Green Options – You can add so many different greens, it’s impossible for me to list them all. But whatever else you add, be sure you have at least 30% cabbage for the proper texture. I like using chard, mustard greens, kale, wild curly dock, lambs quarter, watercress, or a mixture of cabbages.

Veggie Additives – Feel free to add other veggies to your kimchi (as long as you still have 30% cabbage). You will frequently see any number of onion variations, including shallots, leeks, and garlic chives. Grated carrot, sliced cucumbers, any kind of radish, fresh chiles or sweet peppers are also common additives. Get creative, and use what you have on hand.


Salted Truffles

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Truffles are nothing but ganache, which is a basic culinary technique every cook should know. It’s super easy, and super-versatile. Once you master it (which doesn’t take long) the possibilities are endless.  The recipe is nothing new. Here, though, I finish them with a pinch of artisan salt, which has replaced the coating of cocoa powder and drizzles of chocolate that have long been standard.  The sweet-salt burst is unforgettable, and irresistible.

This is just a snippet from my upcoming book SALT: The Essential Guide to Cooking with the Most Important Ingredient in Your Kitchen.  (You can buy it here –  B&N – and here Amazon ).


1 pound bittersweet chocolate, divided

1 tablespoon unsalted butter

¼ teaspoon vanilla extract

1 teaspoon unrefined salt – try a fine grind Himalayan, Bolivian, or Mongolian rock salt, any good flake salt, a smoked salt, or a salt infused with matcha, vanilla, bourbon, red wine, lavender, rose, sweet spice, or orange

1 cup heavy cream


  1. Chop the chocolate into small pieces. Place half in a clean dry bowl and set is aside. Place the other half in a bowl along with the butter, vanilla, and ½ teaspoon salt. Warm the cream in a small saucepan over medium-high heat. As soon as it starts to boil, remove it from the heat and pour it over the chocolate-butter bowl. Shake the bowl so that that all the chocolate is submerged, then set aside, untouched, for 5 minutes.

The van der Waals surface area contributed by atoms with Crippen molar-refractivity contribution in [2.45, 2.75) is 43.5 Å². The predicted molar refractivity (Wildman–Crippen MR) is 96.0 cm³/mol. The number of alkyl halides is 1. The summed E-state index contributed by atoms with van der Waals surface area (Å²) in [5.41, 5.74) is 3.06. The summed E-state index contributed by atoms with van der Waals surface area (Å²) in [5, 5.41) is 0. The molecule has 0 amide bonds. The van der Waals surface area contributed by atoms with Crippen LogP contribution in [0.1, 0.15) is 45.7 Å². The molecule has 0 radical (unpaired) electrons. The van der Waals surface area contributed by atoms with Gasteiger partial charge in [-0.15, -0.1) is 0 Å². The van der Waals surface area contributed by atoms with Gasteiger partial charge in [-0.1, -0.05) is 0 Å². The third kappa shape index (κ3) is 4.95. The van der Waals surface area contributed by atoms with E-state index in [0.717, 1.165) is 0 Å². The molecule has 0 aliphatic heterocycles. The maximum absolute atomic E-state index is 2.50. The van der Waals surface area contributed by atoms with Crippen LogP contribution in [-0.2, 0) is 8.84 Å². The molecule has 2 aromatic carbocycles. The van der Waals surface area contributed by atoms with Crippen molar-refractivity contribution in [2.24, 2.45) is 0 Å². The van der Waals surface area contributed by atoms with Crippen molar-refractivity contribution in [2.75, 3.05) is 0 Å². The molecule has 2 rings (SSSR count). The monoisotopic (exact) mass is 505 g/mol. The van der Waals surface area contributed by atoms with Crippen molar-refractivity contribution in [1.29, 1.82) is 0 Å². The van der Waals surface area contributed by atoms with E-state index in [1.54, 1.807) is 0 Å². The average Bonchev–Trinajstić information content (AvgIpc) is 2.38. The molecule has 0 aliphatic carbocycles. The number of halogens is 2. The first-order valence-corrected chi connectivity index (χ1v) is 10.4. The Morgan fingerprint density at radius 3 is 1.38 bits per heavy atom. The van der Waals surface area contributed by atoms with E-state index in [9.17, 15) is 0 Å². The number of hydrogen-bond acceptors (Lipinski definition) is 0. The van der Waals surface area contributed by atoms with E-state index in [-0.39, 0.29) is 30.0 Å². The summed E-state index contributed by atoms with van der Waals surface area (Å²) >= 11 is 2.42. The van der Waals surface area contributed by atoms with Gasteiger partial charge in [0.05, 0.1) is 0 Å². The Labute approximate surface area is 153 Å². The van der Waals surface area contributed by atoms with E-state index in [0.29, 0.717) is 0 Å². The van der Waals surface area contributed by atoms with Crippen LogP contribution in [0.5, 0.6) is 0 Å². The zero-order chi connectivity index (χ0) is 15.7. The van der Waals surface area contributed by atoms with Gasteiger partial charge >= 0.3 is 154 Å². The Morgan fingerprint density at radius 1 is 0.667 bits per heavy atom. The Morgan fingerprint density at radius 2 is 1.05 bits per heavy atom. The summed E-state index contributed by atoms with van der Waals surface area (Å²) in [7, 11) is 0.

1. At the 5-minute mark whisk smooth.   Set the ganache aside to set. You can refrigerate it here is you are in a hurry. As soon as the ganache is firm, form it into small balls, either by hand, or using a 1/6-1/4 ounce ice cream scoop, and place them on a parchment lined baking sheet. Chill for 10 minutes.
  1. Melt remaining chocolate over a double boiler. Have at the ready a trivet, or something to set the hot pot on, a clean tray lined with parchment paper, and a few sheets of extra parchment paper. Remove the double boiler from the heat and set it on the trivet. Drop chilled truffles into the melted chocolate. Fish them out with a fork, then tap the fork on the edge of the pot, encouraging the excess chocolate to drip back into the pot. Now rub the fork along the extra sheets of parchment to clean the foot, and finally place on the clean, parchment lined tray. Immediately sprinkle with another tiny pinch of salt. Repeat with the remaining balls of ganache. Because the chocolate is not tempered, store these in the refrigerator until ready to serve. I like to serve them in small candy cups, or on a clean, dry salt block.


Dip-Free – instead of dipping the ganache balls in melted chocolate, you can serve them the original way, rolled in cocoa powder to simulate the dirt on the outside of the truffle fungus.   (Leave it to the French to make dirt appealing.) You can also roll it in powdered sugar, finely ground espresso beans, finely ground toasted nuts, or toasted coconut. You can even mix your salt into these powders for an amazing effect.

Spiced – There are a million other ways to flavor dark chocolate truffles, but with the salt I like to keep it simple. If you are really feeling exotic, though, try adding ½ teaspoon of cardamom, ground toasted anise, or your favorite chile powder.


Classic Panna Cotta

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Here’s a great dessert that requires no oven, which is key as the weather heats up.  It’s from my book SALT: The Essential Guide to Cooking with the Most Important Ingredient in Your Kitchen.  (You can buy it here –  B&N – and here Amazon ).  This is one of those recipes that make you feel powerful. It is super-fancy, but super-easy. If vanilla is just too plain for you, see the Variations for more flavor ideas than you can shake a stick at—or a bean, as it were.


2 tablespoons water

2 ½ teaspoons (¼ ounce envelope) unflavored gelatin, (or 4 sheets gelatin)

2 cups heavy cream

1 cup half and half

1/3 cup granulated sugar

1 vanilla bean, scraped

½ teaspoon unrefined salt – try Maldon, French fleur de sel, Italian fiores de sel, or a salt infused with rose, citrus, vanilla, chocolate, espresso, lavender, sesame, anise, or cognac